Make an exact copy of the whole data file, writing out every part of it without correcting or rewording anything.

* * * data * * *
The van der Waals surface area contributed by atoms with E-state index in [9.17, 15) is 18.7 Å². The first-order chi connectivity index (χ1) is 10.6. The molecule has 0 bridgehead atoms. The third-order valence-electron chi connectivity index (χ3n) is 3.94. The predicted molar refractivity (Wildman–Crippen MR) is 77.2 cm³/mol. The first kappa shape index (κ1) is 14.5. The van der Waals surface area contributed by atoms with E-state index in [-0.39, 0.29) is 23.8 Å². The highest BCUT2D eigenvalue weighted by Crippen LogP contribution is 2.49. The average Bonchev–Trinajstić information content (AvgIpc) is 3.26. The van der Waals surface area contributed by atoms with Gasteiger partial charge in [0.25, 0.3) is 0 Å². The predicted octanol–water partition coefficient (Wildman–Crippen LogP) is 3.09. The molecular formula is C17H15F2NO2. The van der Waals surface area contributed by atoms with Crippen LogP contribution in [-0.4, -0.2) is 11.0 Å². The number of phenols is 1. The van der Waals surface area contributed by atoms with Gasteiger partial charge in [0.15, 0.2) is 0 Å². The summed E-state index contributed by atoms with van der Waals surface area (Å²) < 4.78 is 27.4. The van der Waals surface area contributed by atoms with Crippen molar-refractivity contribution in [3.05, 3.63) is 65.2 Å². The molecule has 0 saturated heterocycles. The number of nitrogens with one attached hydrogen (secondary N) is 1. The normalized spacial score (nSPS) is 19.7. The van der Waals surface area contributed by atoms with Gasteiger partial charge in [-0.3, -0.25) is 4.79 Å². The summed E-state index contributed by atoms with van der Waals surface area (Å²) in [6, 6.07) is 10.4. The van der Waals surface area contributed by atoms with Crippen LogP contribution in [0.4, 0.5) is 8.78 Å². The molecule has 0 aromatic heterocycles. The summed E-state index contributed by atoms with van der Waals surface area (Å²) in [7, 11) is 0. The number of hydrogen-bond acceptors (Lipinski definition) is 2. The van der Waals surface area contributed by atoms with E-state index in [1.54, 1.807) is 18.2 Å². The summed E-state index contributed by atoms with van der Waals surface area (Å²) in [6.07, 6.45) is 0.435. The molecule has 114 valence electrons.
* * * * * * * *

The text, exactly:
The van der Waals surface area contributed by atoms with E-state index in [9.17, 15) is 18.7 Å². The first-order chi connectivity index (χ1) is 10.6. The molecule has 0 bridgehead atoms. The third-order valence-electron chi connectivity index (χ3n) is 3.94. The predicted molar refractivity (Wildman–Crippen MR) is 77.2 cm³/mol. The first kappa shape index (κ1) is 14.5. The van der Waals surface area contributed by atoms with E-state index in [-0.39, 0.29) is 23.8 Å². The highest BCUT2D eigenvalue weighted by Crippen LogP contribution is 2.49. The average Bonchev–Trinajstić information content (AvgIpc) is 3.26. The van der Waals surface area contributed by atoms with Gasteiger partial charge in [0.25, 0.3) is 0 Å². The predicted octanol–water partition coefficient (Wildman–Crippen LogP) is 3.09. The molecular formula is C17H15F2NO2. The van der Waals surface area contributed by atoms with Crippen LogP contribution in [-0.4, -0.2) is 11.0 Å². The number of phenols is 1. The van der Waals surface area contributed by atoms with Gasteiger partial charge in [0.15, 0.2) is 0 Å². The summed E-state index contributed by atoms with van der Waals surface area (Å²) < 4.78 is 27.4. The van der Waals surface area contributed by atoms with Crippen molar-refractivity contribution in [3.05, 3.63) is 65.2 Å². The molecule has 0 saturated heterocycles. The number of nitrogens with one attached hydrogen (secondary N) is 1. The normalized spacial score (nSPS) is 19.7. The van der Waals surface area contributed by atoms with Gasteiger partial charge in [-0.3, -0.25) is 4.79 Å². The summed E-state index contributed by atoms with van der Waals surface area (Å²) in [6, 6.07) is 10.4. The van der Waals surface area contributed by atoms with Crippen LogP contribution in [0.4, 0.5) is 8.78 Å². The molecule has 0 aromatic heterocycles. The summed E-state index contributed by atoms with van der Waals surface area (Å²) in [7, 11) is 0. The number of hydrogen-bond acceptors (Lipinski definition) is 2. The van der Waals surface area contributed by atoms with E-state index in [1.54, 1.807) is 18.2 Å². The summed E-state index contributed by atoms with van der Waals surface area (Å²) in [6.07, 6.45) is 0.435. The molecule has 114 valence electrons.